Hey Single Ladies, One is a Whole Number!

Mideast Saudi Single Women-1

Thought For The Day:

“I’ve been single for awhile and I have to say… I think I’m the one.”

Emily Heller

Question For The Day:

Will you live fully with or without a family?

This post was written at the urging of a dear friend who was one of my aces while an undergrad at Howard University.  Twenty years later she is still my sister from another mister and she (like most Bison women) is still doing her thing.  One of the most amazing things about her is that she made the decision to become a doctor in her thirties after realizing that life was calling her higher.  While many others  would have just chalked such an intimidating ambition up to a pipe dream and kept plugging along in mediocrity, my beautiful and brilliant sister friend, went after that dream and achieved it.  She recently completed medical school and is currently working on building her practice.   She is everything we women should strive to be: successful, accomplished, and living on purpose all while making the forties look fabulous!  She also happens to be a single woman with no children.

Now as you read that, let me ask you to be honest with me.  How many of you were intrigued and inspired as I told my friend’s story, up until the point where I informed you that she was unmarried with no kids? Was there any part of you that went from being impressed to feeling sorry for her because your mental reflex was to judge the fact that she is a single woman in her forties?  Of course, I know people who read Get Lifted Girl,  would never be that petty (sips tea), but we all know those less enlightened sisters “out there” who keep Steve Harvey books loaded on their Kindle and live for scouting out their Mr. Right and watching their biological clocks. These women might look at my friend much like they probably look at themselves.  Yes, they may have a couple of degrees, be the head of their department at work, or be a successful entrepreneur all of which is “cute,” but for them there’s still not really much to brag about unless they can prove themselves capable of locking down a husband and a baby to seal the deal.  If you are backwards enough to read my friend’s story and still furrow your eyebrows and pout your lips to say “aww, poor thing” then allow me to challenge your perspective.   Why are men seen as whole people with or without a family, while women are generally reduced down to a ring finger and a uterus and the occupancy of either seems to determine if the whole being is worth anyone’s time?   Why do we herald the mother of four in the trailer park as a strong example of womanhood, but dismiss the single CEO as bitchy and not in touch with real emotions?  Why is the burned out, suburban soccer mom the standard for achieving the American dream over the financially independent, single businesswoman who is killing it in the board room but somehow still considered flawed because she remains “unluckly in love.”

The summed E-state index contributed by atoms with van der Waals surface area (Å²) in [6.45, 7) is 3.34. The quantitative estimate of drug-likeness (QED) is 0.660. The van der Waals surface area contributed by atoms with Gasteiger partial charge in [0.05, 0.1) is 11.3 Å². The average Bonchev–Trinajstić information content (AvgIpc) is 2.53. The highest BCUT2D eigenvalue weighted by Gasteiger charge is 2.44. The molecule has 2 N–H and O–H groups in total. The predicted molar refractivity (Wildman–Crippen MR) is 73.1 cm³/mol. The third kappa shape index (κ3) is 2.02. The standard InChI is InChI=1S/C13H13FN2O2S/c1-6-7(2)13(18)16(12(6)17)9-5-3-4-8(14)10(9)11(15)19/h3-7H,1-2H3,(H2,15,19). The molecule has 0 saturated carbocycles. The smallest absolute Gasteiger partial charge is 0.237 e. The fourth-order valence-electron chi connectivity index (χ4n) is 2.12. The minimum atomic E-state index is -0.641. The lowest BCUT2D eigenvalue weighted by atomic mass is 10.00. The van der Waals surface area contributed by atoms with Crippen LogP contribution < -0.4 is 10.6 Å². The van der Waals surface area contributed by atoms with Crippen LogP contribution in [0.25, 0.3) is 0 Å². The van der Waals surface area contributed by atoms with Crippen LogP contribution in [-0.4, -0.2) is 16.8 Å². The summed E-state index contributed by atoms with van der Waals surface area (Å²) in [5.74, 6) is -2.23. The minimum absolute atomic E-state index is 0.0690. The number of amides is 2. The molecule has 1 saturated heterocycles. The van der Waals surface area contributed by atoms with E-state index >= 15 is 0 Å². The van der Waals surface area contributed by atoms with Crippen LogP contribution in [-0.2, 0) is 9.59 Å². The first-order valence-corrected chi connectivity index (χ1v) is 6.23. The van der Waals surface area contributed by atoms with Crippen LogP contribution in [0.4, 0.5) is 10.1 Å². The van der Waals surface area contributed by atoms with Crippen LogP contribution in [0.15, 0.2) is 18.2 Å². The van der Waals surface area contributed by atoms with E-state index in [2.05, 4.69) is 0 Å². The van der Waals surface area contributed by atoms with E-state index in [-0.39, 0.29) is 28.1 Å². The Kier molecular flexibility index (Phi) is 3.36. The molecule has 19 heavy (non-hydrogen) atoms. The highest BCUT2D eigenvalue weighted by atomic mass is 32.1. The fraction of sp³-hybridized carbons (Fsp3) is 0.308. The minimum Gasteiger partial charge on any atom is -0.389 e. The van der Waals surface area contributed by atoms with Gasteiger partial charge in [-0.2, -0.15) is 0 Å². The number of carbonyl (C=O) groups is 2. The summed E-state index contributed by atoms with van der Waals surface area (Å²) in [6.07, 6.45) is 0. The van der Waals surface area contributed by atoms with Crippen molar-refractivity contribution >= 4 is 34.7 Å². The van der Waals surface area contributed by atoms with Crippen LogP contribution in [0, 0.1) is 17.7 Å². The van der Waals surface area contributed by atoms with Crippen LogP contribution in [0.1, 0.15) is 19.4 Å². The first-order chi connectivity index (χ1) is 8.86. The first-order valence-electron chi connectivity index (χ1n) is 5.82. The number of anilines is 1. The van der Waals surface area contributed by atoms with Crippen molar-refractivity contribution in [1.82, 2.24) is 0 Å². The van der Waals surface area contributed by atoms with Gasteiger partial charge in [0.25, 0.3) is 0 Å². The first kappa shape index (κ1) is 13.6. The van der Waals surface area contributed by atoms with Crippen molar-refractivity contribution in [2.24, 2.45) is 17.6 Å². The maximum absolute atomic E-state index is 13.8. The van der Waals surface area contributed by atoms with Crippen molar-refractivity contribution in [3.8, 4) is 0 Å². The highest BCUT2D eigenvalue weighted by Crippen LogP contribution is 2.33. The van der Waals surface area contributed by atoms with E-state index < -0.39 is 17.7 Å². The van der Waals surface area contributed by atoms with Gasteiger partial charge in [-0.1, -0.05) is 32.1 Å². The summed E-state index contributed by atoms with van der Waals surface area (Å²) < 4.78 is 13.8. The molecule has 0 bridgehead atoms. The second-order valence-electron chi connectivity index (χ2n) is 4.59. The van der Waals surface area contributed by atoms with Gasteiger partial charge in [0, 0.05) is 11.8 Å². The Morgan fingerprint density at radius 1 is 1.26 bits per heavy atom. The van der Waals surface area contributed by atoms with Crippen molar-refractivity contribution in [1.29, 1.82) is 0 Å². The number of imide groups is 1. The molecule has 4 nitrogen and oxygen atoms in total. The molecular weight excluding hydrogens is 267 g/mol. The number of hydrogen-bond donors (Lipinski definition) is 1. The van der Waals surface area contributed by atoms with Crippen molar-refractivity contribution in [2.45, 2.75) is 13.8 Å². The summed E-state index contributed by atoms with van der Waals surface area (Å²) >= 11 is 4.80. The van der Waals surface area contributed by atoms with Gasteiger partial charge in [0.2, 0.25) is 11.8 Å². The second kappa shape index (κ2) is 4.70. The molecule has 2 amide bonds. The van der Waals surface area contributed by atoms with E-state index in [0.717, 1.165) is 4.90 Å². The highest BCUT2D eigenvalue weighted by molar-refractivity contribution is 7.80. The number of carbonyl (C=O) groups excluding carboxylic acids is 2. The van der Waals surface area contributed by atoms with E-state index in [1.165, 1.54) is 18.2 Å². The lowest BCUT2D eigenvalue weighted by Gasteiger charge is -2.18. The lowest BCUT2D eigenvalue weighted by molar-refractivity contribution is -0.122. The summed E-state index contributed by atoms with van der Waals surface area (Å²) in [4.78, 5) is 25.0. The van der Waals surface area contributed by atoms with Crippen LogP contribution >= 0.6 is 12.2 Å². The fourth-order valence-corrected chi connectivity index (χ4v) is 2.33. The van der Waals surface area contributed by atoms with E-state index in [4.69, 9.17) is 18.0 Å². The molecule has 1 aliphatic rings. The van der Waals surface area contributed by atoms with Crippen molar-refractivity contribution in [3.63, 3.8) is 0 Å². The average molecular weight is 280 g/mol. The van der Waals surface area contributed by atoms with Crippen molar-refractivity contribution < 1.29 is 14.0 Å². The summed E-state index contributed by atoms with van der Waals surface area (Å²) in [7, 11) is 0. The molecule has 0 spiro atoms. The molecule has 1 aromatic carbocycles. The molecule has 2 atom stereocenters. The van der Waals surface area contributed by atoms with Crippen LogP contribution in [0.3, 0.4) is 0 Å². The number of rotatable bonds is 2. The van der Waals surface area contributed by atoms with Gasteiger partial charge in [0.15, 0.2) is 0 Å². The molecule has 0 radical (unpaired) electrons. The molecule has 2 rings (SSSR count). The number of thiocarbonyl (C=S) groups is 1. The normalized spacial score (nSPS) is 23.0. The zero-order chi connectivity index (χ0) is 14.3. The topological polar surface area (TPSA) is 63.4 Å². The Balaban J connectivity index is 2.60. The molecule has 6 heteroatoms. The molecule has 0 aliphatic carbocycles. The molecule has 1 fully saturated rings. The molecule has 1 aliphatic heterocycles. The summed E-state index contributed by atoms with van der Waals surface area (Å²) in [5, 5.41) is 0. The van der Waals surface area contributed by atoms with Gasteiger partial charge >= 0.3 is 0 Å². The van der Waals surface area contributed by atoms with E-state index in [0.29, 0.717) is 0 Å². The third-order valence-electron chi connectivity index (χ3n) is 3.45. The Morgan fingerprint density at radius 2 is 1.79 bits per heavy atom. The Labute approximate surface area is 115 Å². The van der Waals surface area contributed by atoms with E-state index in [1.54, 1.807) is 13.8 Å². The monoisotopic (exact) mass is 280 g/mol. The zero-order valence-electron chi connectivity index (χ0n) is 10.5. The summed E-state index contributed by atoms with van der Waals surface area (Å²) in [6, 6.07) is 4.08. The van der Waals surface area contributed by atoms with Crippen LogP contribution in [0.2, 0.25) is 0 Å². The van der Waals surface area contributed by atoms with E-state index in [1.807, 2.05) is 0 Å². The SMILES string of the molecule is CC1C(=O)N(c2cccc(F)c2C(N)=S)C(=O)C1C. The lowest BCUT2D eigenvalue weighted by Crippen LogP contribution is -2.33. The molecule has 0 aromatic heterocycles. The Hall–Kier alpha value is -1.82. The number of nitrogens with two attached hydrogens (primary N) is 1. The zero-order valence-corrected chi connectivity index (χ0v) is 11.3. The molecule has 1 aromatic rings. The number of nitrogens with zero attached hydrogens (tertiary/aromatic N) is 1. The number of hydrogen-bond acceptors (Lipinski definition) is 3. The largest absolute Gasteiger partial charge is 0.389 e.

This post is for women like my friend who’ve spent many nights studying, rehearsing, working, praying, and putting one foot in front of the other despite an arduous uphill climb. Though their efforts to finally secure that PhD, breakout role, medical degree, or pass the bar exam are unquestionably meritorious, they’re still forced to dodge countless inquiries from ‘mama and nem’ who are proud of their baby but wonder when they’ll get down to the real issue of finding a husband and  having a baby already!  Sad or nah?